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Imperfection and Uniqueness in “Good Country People”

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In “Good Country People,” Flannery O’Connor writes a story that compares and contrast different ways of living one’s life. Through the story O’Connor shows that an unnatural decision to chose atheism and nihilism over a common sense approach of accepting life and living it to the best of one’s ability will lead to an unhappy fulfilled life.

The main character is Joy Hopewell. Joy is a thirty-two year old single woman who lives with her mother. At the age of ten, Joy loses her leg in a hunting accident. This accident plays a pivotal role in Joy’s live. As a result of the accident, Joy becomes imperfect, not only physically which can minimized with a wooden leg, but in her personality. Joy is rude, self-centered, and uses her disfigurement to turn inward away from others.

She lacks self-confidence and common sense. She studies philosophy at university and is awarded a PhD in philosophy. When Joy turned twenty-one, she legally changed her name to Hulga, a name she chooses because it sounds ugly to her. Clearly she no longer has any joy. Hulga claims to be an atheist, but in reality she is more of a nihilist. She doesn’t believe in God, but she doesn’t seem to believe in anything at all.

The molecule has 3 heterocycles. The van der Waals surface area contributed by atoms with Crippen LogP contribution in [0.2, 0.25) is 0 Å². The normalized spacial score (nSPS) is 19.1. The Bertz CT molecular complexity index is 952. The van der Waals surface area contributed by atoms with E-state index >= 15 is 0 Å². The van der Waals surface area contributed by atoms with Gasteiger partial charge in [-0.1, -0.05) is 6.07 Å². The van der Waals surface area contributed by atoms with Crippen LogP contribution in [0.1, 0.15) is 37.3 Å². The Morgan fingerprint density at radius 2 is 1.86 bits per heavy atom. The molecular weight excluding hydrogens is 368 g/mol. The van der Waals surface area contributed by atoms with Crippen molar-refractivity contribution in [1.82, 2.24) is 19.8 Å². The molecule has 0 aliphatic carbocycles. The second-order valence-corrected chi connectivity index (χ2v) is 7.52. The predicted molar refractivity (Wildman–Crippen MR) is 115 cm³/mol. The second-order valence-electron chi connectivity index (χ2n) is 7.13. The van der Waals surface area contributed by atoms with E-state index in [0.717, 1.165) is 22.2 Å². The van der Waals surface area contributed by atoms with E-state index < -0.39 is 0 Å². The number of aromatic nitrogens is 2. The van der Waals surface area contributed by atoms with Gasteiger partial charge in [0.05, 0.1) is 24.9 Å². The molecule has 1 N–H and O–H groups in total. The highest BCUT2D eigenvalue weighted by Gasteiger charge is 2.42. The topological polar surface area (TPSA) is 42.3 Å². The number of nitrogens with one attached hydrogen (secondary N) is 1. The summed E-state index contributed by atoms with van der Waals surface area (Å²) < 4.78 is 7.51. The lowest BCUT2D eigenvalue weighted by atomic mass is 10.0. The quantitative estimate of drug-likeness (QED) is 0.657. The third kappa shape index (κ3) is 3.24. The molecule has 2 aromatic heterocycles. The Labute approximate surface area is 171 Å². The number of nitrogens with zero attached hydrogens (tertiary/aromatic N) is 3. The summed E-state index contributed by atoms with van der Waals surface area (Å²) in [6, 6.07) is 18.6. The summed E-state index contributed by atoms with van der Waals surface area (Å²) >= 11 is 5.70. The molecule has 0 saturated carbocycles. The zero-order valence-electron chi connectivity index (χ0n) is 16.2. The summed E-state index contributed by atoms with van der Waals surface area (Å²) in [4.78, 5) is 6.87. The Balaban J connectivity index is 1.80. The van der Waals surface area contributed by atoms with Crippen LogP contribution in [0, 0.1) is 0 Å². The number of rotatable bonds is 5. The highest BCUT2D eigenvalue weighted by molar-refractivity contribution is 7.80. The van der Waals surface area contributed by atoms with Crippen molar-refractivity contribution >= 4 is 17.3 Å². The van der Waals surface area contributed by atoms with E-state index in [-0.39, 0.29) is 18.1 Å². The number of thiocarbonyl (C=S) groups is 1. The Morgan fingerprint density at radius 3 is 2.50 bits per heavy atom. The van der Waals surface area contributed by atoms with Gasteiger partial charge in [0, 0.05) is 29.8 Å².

Hulga/Joy has a weak heart that she claims prevents her from teaching philosophy at a university where people will understand what she is talking about. Given the sedentary nature of being a philosophy professor, this “reason” seems more of an excuse that allows her to wallow in her unhappiness. Although Hulga physically has a weak heart, she has one figuratively as well. She has never been able to give her heart to anything or anyone, so she has given it to nothing.

Hulga has emphasized the intellectual side of her life at the expense of the emotional and physical. What she can’t deal with she turns away from. She abandons the physical part of her life when her leg is destroyed, she abandons the emotional side when refuses to give herself to anything. Nonetheless, it is clear that Hulga longs to be one of the “Good Country People.” Given the opportunity to walk out with the trickster Bible salesman Manley Pointer, she quickly decides to go. She imagines that she will seduce Manley and be in control of him.

When the encounter develops differently than she expected, with Manley gaining control over her, Hulga feels lost. None of education helps her. Hulga loses her wooden leg and glasses and is, temporarily unable to walk or see. Interestingly, as Zaharick points out this incident calls to mind the Bible verses in Matthew 5:29-30 (Zaharick). Hulga’s life has been hampered by her nihilistic beliefs caused by her reading of philosophy and the loss of her leg has caused her to turn away from society.